Tigray Regional Health Bureau II Ten Years Health Bulletin (EFY 1998-2007)

The Tigray Regional Health Bureau envisions seeing healthy, productive and prosperous people in every household of Tigray, through delivering the comprehensive package of promotive, preventive, curative, regulating, palliative, and rehabilitative health services within…tigrai health bureau plana decentralized and democratized health system that fosters the full ownership and empowerment of the community. In the last ten years,health has been at the center of regional, national, and global development agendas…For More

Note to readers:- Leave you comments and reviews including any information you think should be included in this report. The Bureau is willing to accept and incorporate your inputs. Thank you, Aigaforum July 2016

12 thoughts on “Tigray Regional Health Bureau II Ten Years Health Bulletin (EFY 1998-2007)

  1. Dear,

    The document date implies the plan was developed for the year 1998-2007(EC).

    Is there a new plan for the next 10 years?

    We hope our readers will review the plan against the results gained during the plan period. It is good institutions are making available such documents for the wider audience for further comments

    Thanks

    • I just don’t see the relevance of this Health Report , 85% of Health problems are water related and twenty five years later , there is no water in the City of Mekelle no matter the excuses . Why don’t who ever is in charge take the demand of clean water as a State of Emergency and give priority to fix the problem . The desperat need of water in Mekelle is not A joke any longer because the city is dirty , the population is dirty and it is a disgrace that has to be given priority and get fixed NOW .

      • Thank you for the comment. There is a 5 Year strategic plan in place going forward. The posted document is meant to summarize the results seen in the past ten years.

    • Thank you for the comment. There is a 5 Year strategic plan in place going forward. The posted document is meant to summarize the results seen in the past ten years.

  2. Dear Aigaforum,
    Thank you for this opportunity, which will help everybody to give feedback to improve health service delivery in Tigray.
    Tigray health bureau deserves appreciation on being transparent to the wider public and diaspora community.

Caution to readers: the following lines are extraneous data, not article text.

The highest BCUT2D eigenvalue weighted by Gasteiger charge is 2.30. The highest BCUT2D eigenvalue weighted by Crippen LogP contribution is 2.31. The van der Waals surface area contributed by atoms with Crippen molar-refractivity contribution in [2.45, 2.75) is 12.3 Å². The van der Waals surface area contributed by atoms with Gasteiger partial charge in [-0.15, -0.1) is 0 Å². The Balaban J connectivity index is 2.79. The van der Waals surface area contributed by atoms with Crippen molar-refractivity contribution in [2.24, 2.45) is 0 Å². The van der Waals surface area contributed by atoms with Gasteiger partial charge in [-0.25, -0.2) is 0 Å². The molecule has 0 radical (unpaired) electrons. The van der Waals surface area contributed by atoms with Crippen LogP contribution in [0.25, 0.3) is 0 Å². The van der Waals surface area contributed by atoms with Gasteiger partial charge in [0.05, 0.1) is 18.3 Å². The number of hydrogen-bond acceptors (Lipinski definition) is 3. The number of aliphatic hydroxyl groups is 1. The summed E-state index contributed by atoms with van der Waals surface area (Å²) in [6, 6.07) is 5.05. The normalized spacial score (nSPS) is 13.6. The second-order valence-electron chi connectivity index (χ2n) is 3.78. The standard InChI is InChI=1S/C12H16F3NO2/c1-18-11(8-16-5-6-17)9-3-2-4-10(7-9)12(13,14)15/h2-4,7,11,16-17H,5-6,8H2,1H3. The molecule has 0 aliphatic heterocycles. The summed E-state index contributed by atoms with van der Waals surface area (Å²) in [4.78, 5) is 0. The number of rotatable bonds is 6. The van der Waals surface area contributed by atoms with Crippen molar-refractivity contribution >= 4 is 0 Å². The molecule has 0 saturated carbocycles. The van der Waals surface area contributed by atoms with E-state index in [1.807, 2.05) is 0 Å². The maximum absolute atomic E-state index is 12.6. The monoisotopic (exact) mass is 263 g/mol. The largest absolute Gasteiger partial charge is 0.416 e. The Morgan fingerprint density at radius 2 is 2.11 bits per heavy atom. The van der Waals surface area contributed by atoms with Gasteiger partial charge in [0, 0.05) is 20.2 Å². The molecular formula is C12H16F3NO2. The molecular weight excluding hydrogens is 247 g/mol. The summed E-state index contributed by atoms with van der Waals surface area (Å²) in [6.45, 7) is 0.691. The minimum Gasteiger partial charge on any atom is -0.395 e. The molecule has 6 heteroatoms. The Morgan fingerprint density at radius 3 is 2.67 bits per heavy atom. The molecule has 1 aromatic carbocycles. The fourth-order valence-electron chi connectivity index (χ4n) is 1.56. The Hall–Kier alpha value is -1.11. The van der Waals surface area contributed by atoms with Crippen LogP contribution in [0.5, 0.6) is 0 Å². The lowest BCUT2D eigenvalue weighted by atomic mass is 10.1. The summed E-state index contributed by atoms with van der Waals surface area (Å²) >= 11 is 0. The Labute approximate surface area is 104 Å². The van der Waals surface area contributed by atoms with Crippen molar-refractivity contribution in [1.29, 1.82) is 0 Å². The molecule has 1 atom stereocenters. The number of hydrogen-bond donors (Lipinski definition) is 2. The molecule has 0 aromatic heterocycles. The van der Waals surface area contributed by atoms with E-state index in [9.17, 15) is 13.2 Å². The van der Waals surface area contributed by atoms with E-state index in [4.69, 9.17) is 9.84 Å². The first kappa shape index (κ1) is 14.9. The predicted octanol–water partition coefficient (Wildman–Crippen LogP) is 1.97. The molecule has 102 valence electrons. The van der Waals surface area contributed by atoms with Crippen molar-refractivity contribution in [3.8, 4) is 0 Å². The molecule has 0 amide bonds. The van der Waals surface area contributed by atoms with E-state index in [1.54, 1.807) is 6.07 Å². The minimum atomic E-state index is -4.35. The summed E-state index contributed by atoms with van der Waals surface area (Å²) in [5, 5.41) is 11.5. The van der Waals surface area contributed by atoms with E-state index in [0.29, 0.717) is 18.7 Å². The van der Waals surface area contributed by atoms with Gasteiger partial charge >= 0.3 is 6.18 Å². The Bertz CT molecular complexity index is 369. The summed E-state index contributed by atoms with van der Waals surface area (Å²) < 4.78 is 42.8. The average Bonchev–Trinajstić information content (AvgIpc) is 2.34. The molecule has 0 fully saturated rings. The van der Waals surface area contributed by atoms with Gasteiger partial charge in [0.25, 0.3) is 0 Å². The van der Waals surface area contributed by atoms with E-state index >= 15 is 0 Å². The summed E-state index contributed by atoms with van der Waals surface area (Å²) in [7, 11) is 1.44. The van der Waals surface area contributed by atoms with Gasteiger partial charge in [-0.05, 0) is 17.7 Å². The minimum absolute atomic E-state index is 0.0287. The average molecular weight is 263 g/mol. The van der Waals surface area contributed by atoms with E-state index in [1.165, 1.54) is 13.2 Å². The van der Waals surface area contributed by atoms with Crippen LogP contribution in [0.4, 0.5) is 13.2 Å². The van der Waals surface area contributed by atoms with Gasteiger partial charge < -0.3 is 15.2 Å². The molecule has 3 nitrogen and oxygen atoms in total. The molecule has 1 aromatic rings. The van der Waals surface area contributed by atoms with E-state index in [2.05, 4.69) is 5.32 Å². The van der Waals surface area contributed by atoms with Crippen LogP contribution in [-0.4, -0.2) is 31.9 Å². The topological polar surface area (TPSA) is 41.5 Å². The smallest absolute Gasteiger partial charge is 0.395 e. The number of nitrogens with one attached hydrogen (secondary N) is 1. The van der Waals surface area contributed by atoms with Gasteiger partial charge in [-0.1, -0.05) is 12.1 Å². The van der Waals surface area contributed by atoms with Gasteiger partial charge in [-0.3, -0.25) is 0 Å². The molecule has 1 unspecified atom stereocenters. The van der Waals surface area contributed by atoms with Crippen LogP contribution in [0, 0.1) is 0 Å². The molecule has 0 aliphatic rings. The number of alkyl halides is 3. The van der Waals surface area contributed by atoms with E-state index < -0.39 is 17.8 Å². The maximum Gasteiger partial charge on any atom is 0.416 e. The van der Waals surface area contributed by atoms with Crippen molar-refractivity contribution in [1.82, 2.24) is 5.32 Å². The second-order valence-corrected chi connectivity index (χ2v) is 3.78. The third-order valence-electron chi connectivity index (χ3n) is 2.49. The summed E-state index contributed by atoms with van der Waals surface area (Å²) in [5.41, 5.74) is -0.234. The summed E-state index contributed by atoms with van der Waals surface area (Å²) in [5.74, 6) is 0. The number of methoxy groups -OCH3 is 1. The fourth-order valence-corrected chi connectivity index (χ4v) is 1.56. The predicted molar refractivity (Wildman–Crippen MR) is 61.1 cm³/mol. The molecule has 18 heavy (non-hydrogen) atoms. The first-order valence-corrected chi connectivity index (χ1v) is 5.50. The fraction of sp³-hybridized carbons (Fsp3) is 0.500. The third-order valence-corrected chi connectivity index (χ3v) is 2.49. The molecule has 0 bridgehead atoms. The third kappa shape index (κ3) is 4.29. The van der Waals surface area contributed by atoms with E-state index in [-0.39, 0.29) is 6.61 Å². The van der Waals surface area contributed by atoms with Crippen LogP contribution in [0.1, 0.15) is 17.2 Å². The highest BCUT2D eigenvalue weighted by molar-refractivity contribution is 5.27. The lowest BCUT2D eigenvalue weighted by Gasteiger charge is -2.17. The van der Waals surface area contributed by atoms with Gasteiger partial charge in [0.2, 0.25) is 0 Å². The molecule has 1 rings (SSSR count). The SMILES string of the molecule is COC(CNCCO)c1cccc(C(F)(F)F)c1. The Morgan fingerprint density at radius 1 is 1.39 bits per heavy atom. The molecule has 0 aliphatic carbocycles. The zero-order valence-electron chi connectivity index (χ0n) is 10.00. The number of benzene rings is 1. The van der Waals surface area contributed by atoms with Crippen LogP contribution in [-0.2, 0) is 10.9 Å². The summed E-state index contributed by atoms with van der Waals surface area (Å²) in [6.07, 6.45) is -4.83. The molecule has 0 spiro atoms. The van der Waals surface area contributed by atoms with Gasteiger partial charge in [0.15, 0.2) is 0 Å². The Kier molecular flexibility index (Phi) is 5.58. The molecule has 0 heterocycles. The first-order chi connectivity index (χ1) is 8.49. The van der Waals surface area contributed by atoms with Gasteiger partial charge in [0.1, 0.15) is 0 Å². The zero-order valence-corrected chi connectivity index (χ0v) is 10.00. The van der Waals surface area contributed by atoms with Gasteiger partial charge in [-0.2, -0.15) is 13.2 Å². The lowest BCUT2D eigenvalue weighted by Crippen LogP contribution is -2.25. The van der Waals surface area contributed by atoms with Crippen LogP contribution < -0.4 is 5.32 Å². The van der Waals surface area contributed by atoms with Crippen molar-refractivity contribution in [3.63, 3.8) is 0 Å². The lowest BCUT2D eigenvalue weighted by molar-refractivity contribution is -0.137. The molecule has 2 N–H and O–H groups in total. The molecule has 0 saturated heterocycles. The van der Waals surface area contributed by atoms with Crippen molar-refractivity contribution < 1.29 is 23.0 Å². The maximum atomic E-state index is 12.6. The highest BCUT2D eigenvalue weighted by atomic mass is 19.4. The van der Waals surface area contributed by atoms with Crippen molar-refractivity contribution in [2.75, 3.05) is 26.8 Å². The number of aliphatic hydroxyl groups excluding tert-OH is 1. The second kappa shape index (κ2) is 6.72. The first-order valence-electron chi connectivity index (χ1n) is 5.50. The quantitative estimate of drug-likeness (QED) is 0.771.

my comment:
    In general, so many positive things: to include some of those,
    1. significant decrease in maternal mortality rate and increas in the access to delivery
    of pregnant mothers in health care facility.
    2. so many health care workers at each level.

    But we have lots of work to do:
    1. It would have been better to include the bed capacity of each hospitals, including
    how many doctors are involved in each specific hospital.
    where are they located, this will give the public more
    information.
    2. In regards to the vaccines which are given to the children, penta 3, measles, have
    been there for more than 40 yrs.
    we need to introduce vaccines like rota virus, (hepatitis B which is becoming
    a public health issue in Ethiopia, I think the NGOs can help in funding some of this.
    3. Budget wise, in the last reported year roughly 25,000,000 birr budget is not used,
    when you compare the budget allocated and actual expenditure. why?
    4. safe water use, according to the report is between 85-95%, what does that
    mean? in reality
    Let alone the rural areas, the major towns of tigray have shortage of water,
    including mekelle and many more.
    5. The maternity waiting room in the picture, there are no beds, I see only mattress on
    the floor, in general not good for infection control.
    6. In the report as it is correctly stated, we need to focus on quality of the health care
    services, to be specific professional competence and facility upgrade.

    • Thanks for the constructive comments. To answer some of your questions :
      1. In each of the newly constructed primary hospitals there are 50-75 beds while at general hospitals it varies from 100 to 150 with an average of 6 to 8 doctors. In Ayder hospital there are 500 beds and more than 100 doctors.
      2. This report only gives a ten years performance on vaccination hence new vaccines were not included. Both hepatitis B and Rota virus vaccines were rolled out in 2015 gc so currently we are providing ten antigens total.